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FCC's 700 MHz Auction, Google's Open Network Plan Stalls

The dilemma with the C block for Google is that it wants an open wireless infrastructure, but it doesn't necessarily want to operate a wireless network.

Round 16 of the FCC's 700-MHz auction concluded Wednesday with bids blowing past the government's $10 billion minimum reserve figure, but with bidding for the nationwide C block suddenly languishing after days of heated bidding. A total of $11.6 billion has been bid in the auction so far.

The bidders are anonymous at this point, but in analyzing the bidding to date, spectrum expert Joe Nordgaard said he believes AT&T has been buying large segments of A block and B block regional spectrum. Noting that AT&T had purchased a big chunk of C block spectrum for $2.5 billion from Aloha Partners before the auction, Nordgaard said he has told his clients that AT&T will be filling out its wireless infrastructure by buying B block segments as well as lesser amounts of A spectrum.

Nordgaard, who is managing director of wireless consultancy Spectral Advantage, said the former Aloha spectrum tends to bump up close to Qualcomm's MediaFlo and consumes power at a relatively high rate; the B and A segments help make the old Aloha spectrum more efficient.

What about Verizon and Google, the other two marquee bidders that qualified to participate in the auction, Nordgaard was asked.

"This is pure speculation," he said, adding that Google may have been bid up to the brink of the reserve in the nationwide C block auction. In order to trigger an open wireless infrastructure it so desperately seeks, Google may have to cast a bid of at least $4.6 billion to hit the reserve. The dilemma for Google is that it wants an open wireless infrastructure, but it doesn't necessarily want to operate a wireless network. The last bid for the nationwide C block was for $4.3 billion.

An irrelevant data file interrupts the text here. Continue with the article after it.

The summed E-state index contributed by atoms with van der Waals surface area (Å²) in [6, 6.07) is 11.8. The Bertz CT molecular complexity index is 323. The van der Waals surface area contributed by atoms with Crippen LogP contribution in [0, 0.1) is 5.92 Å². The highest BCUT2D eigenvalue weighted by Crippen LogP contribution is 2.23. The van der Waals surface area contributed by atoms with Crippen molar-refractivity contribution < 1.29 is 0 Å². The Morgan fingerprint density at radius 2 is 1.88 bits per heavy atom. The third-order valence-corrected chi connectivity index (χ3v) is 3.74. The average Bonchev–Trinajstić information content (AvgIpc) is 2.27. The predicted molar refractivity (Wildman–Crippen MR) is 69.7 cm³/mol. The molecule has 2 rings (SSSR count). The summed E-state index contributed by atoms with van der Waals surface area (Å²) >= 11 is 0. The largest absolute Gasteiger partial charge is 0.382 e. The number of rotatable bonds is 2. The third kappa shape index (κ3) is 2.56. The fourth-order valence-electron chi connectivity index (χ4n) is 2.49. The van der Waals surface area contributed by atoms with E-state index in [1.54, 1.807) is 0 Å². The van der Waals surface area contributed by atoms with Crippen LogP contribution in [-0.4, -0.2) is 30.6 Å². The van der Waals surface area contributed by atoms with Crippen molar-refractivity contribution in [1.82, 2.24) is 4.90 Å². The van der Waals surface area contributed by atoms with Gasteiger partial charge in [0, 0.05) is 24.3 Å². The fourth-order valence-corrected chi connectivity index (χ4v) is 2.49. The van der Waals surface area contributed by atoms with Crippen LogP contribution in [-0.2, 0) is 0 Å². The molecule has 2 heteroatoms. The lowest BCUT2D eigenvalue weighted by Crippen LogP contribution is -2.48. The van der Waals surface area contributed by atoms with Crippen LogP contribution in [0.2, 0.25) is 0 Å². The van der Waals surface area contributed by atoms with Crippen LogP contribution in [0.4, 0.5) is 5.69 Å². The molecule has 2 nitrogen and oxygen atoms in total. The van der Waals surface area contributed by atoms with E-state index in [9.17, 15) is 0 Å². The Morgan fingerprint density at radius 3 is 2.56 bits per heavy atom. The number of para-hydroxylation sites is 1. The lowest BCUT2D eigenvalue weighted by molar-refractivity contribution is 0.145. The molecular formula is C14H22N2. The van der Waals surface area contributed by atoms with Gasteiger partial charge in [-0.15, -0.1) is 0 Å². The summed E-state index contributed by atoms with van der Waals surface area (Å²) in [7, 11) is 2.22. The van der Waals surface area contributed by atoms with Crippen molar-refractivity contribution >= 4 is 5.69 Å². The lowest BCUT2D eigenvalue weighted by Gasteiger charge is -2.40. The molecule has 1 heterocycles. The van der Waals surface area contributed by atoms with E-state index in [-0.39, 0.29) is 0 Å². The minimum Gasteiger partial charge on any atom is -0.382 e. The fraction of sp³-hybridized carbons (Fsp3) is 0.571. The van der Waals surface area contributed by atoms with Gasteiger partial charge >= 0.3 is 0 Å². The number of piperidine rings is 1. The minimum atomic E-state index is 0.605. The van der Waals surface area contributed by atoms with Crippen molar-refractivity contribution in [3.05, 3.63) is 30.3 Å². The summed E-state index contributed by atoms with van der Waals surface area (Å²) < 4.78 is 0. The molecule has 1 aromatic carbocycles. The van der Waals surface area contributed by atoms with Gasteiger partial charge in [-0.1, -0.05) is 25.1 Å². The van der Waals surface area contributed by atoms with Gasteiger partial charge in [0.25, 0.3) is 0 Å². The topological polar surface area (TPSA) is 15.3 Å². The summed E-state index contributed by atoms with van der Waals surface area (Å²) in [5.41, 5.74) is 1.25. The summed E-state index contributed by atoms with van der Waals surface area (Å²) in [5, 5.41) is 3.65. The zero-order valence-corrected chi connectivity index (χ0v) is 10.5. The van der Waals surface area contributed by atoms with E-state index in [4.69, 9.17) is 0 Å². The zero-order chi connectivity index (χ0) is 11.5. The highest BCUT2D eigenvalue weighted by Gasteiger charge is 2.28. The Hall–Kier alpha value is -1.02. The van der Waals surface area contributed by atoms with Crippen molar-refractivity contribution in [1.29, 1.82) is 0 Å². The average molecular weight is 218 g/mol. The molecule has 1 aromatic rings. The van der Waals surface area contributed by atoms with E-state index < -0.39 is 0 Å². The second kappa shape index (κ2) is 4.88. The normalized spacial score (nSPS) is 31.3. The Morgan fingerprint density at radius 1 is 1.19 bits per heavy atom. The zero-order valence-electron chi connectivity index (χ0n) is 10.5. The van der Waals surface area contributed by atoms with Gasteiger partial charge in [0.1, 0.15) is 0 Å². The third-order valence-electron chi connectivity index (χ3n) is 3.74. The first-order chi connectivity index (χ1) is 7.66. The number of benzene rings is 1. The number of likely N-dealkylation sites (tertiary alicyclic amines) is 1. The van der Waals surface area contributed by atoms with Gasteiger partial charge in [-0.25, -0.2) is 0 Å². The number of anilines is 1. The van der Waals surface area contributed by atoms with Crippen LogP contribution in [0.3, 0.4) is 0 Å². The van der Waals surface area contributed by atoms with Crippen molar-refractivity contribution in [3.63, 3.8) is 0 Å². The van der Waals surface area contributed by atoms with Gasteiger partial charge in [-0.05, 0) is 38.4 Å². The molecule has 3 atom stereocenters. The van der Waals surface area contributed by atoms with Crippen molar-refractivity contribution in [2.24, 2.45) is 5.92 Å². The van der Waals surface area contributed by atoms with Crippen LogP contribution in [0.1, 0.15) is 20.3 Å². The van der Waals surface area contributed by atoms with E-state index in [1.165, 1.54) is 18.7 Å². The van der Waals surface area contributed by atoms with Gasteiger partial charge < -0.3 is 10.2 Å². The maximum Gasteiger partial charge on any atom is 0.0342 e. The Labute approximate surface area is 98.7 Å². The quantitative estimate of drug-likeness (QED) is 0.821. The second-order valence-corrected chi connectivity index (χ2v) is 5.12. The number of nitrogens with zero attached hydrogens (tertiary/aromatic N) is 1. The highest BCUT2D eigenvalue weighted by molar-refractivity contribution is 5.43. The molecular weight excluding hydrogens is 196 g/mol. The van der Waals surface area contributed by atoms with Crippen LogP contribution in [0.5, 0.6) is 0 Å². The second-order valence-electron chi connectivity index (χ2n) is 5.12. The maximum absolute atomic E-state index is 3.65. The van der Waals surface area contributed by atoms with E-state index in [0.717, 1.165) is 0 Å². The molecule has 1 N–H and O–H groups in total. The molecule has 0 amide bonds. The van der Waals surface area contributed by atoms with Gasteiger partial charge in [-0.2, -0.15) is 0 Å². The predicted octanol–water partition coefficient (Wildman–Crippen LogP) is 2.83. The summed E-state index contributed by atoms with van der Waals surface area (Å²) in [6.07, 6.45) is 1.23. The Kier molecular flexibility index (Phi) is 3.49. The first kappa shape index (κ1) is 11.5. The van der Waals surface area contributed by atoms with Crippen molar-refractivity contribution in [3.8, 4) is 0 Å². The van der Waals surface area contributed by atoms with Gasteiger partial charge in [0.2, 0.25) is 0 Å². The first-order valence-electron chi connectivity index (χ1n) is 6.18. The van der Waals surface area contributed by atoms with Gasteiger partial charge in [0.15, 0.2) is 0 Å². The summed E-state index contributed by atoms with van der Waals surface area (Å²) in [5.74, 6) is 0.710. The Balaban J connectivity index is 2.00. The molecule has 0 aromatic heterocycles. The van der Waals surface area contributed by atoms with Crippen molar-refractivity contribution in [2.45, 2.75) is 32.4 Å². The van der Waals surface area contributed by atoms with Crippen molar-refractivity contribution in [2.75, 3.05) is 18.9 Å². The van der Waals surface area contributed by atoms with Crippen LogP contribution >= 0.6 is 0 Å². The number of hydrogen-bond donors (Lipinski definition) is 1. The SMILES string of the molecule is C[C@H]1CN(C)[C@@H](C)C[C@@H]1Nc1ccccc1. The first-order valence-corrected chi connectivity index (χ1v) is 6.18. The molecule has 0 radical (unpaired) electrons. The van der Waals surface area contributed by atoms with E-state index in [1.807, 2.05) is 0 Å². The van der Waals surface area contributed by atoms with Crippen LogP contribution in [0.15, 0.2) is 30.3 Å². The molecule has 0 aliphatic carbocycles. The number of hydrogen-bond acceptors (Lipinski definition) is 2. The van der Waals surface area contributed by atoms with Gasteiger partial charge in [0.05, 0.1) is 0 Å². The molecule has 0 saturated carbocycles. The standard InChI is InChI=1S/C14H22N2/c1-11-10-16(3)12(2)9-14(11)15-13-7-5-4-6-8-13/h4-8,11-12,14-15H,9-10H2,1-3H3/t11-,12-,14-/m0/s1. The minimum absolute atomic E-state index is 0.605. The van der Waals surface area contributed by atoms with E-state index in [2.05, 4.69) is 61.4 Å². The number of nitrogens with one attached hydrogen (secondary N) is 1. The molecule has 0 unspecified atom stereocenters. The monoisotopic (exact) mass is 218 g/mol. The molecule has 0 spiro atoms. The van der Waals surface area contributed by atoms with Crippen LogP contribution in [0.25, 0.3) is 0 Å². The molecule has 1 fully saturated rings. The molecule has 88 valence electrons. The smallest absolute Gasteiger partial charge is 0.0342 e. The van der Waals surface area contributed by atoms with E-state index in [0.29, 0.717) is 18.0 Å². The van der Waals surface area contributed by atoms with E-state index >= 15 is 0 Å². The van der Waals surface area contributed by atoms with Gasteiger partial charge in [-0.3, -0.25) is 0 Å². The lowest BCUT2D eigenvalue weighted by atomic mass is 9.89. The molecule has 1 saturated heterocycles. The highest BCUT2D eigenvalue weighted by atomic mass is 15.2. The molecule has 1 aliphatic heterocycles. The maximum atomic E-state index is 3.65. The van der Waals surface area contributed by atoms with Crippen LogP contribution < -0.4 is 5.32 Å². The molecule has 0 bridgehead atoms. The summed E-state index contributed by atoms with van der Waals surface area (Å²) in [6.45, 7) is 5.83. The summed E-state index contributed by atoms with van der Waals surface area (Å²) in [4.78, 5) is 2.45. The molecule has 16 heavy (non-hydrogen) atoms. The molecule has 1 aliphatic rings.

"Google may have to outbid itself to hit the reserve," said Nordgaard. "But this spectrum is unbelievably valuable. The physics of it make it a once in a 50-year event to be able to get spectrum this valuable at these prices."

The D block spectrum segment has been stuck at $472 million -- well below the $1.6 billion reserve set for it by the FCC, leading to speculation the FCC will have to re-bid it under revised conditions. David Spofford, president of the Telecom Expense Management Industry Association, has suggested that because the D block calls for dual public safety-commercial usage, potential bidders may be hesitant to bid for it; they may not comprehend how the two uses might conflict with each other and thus avoid bidding.

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